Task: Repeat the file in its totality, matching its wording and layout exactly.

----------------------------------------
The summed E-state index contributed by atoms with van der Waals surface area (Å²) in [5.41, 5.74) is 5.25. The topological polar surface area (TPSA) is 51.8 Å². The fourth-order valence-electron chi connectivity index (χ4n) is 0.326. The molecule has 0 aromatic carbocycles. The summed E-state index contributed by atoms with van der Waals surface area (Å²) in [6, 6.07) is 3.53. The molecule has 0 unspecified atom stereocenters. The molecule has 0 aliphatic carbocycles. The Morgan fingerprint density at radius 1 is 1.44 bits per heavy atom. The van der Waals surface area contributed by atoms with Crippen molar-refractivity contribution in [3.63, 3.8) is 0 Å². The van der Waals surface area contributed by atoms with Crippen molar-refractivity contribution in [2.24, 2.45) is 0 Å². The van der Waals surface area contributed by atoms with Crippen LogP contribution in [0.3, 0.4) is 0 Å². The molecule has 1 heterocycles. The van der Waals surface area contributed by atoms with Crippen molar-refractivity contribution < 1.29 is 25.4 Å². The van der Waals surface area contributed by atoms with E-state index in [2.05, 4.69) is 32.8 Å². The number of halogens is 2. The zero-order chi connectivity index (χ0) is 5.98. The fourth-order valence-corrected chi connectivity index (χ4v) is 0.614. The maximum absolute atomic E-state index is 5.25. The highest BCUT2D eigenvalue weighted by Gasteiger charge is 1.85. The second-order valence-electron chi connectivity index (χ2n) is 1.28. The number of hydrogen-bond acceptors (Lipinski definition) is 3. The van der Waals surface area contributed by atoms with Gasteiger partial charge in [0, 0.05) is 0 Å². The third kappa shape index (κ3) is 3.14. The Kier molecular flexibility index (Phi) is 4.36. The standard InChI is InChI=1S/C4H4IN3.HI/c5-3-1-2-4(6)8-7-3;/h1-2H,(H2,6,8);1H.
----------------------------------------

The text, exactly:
The summed E-state index contributed by atoms with van der Waals surface area (Å²) in [5.41, 5.74) is 5.25. The topological polar surface area (TPSA) is 51.8 Å². The fourth-order valence-electron chi connectivity index (χ4n) is 0.326. The molecule has 0 aromatic carbocycles. The summed E-state index contributed by atoms with van der Waals surface area (Å²) in [6, 6.07) is 3.53. The molecule has 0 unspecified atom stereocenters. The molecule has 0 aliphatic carbocycles. The Morgan fingerprint density at radius 1 is 1.44 bits per heavy atom. The van der Waals surface area contributed by atoms with Crippen molar-refractivity contribution in [3.63, 3.8) is 0 Å². The van der Waals surface area contributed by atoms with Crippen molar-refractivity contribution in [2.24, 2.45) is 0 Å². The van der Waals surface area contributed by atoms with Crippen LogP contribution in [0.3, 0.4) is 0 Å². The molecule has 1 heterocycles. The van der Waals surface area contributed by atoms with Crippen molar-refractivity contribution < 1.29 is 25.4 Å². The van der Waals surface area contributed by atoms with E-state index in [2.05, 4.69) is 32.8 Å². The number of halogens is 2. The zero-order chi connectivity index (χ0) is 5.98. The fourth-order valence-corrected chi connectivity index (χ4v) is 0.614. The maximum absolute atomic E-state index is 5.25. The highest BCUT2D eigenvalue weighted by Gasteiger charge is 1.85. The second-order valence-electron chi connectivity index (χ2n) is 1.28. The number of hydrogen-bond acceptors (Lipinski definition) is 3. The van der Waals surface area contributed by atoms with Gasteiger partial charge in [0, 0.05) is 0 Å². The third kappa shape index (κ3) is 3.14. The Kier molecular flexibility index (Phi) is 4.36. The standard InChI is InChI=1S/C4H4IN3.HI/c5-3-1-2-4(6)8-7-3;/h1-2H,(H2,6,8);1H.